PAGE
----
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This is for an online examination: I should trap the user to use the back and forward button from browser and also by refreshing the page when the user is already taking the exam. Thanks in advance for your answers and responses.

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I don't think you can, since that's a browser thing not a code thing (that I know). However, look into the lockdown browser, I had to take a test on it, and it completely locks your computer until you exit –  Sterling Archer Dec 17 '12 at 2:22
What have you found so far? –  JSuar Dec 17 '12 at 2:38
Why don't you simply use unload event ? (<body onunload="myfunc()"> or api.jquery.com/unload ) –  tftd Dec 17 '12 at 2:39
is there any way to trap also the try again button and resend? i've tried so many codes and it works but it all allow you to try again and resend.. –  Aries Dec 17 '12 at 3:57
i already solve the back button issue.. the problem is the refreshing of the page.. can you help me guys? –  Aries Dec 17 '12 at 5:35

1 Answer 1

I don't think the solution should rely on a client-side code because it can be modified by the client. I think it could be okay for some kind of controlled environment where you can prevent the client from entering in developer mode.

In case the environment can be controlled, restricting keyboard shortcut, right click and providing a browser in full-screen mode should be enough to ensure the client complete the task properly.

Otherwise, a system relying on key/value token between the client a server should do the job. Some secure online service rely on such system and it works well if you accept to broke the "back" and "forward" functionality as well as the refresh page. You surely could emulate a callback when the client call such broken functionality.

There is some circumstance in which it's useful to only on JavaScript to ensure page display. Such as generating random identifier and random so the page never the same, etc.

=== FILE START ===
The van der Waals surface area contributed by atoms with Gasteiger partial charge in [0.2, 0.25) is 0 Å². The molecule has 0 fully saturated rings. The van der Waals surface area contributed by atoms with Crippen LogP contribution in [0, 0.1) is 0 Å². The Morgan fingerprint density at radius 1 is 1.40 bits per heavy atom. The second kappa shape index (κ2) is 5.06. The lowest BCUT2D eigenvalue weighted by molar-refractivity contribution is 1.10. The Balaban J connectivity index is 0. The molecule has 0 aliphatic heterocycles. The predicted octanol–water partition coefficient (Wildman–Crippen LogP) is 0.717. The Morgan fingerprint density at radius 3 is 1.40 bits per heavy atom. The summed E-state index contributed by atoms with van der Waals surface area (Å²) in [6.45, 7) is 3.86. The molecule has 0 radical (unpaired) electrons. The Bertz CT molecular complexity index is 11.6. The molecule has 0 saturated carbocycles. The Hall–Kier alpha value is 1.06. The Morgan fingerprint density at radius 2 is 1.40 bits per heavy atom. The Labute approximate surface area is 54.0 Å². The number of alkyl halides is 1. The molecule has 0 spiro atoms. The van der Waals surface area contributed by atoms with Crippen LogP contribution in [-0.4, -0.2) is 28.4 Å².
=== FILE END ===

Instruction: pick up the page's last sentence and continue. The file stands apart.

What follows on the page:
In any case (IMO), exclusively relying on JavaScript for security purpose is not (and never) a good idea.


Here is a Proof-Of-Concept:

The server generate a uniqid and the client store that value using html5 local storage functionality. Using the local storage as a key/value registry we can store the page stage and compare each reload with the stored key compared with the server new generated key.

It's pretty straight-forward and what used as the server generated token can be randomize a lot, preventing anyone from guessing it.

A long enough server generated token could even provide a good single-use encryption key for the client local storage registry.


    $stamp = uniqid();
<!DOCTYPE html>
<script src="//cdnjs.cloudflare.com/ajax/libs/json2/20110223/json2.js"></script>
<script src="https://ajax.googleapis.com/ajax/libs/jquery/1.8.3/jquery.min.js"></script>
<script src="https://raw.github.com/andris9/jStorage/master/jstorage.js"></script>
    // display nice messages
    var err_reloaded_page = "page reloaded";

    var keeper = '<?php echo $stamp; ?>';
    var current = $.jStorage.get('state');
        // first initialization, Exception
        if(current ==  null){
            current = $.jStorage.get('state');

        if(current != keeper){
        Proof of concept<br/>
        Can detect page reload by comparing a stamp created server-side, stored on the local storage and compared on each page reload.
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Many browsers have a 'kiosk mode' similar to what you're suggesting. –  icktoofay Dec 17 '12 at 2:57
<script type = "text/javascript"> function changeHashOnLoad() { window.location.href += "#"; setTimeout("changeHashAgain()", "50"); } function changeHashAgain() { window.location.href += "1"; } var storedHash = window.location.hash; window.setInterval(function () { if (window.location.hash != storedHash) { window.location.hash = storedHash; } }, 50); </script> –  Aries Dec 17 '12 at 3:15
I've tried this javascript code but it only expires the document and when you click the try again and resend the page will repeat the previous page. –  Aries Dec 17 '12 at 3:18
I'm guessing that any browser new enough to support HTML5 Localstorage won't need the json library. –  steveax Dec 17 '12 at 4:15
thanks for the response Happy ninja –  Aries Dec 17 '12 at 5:16

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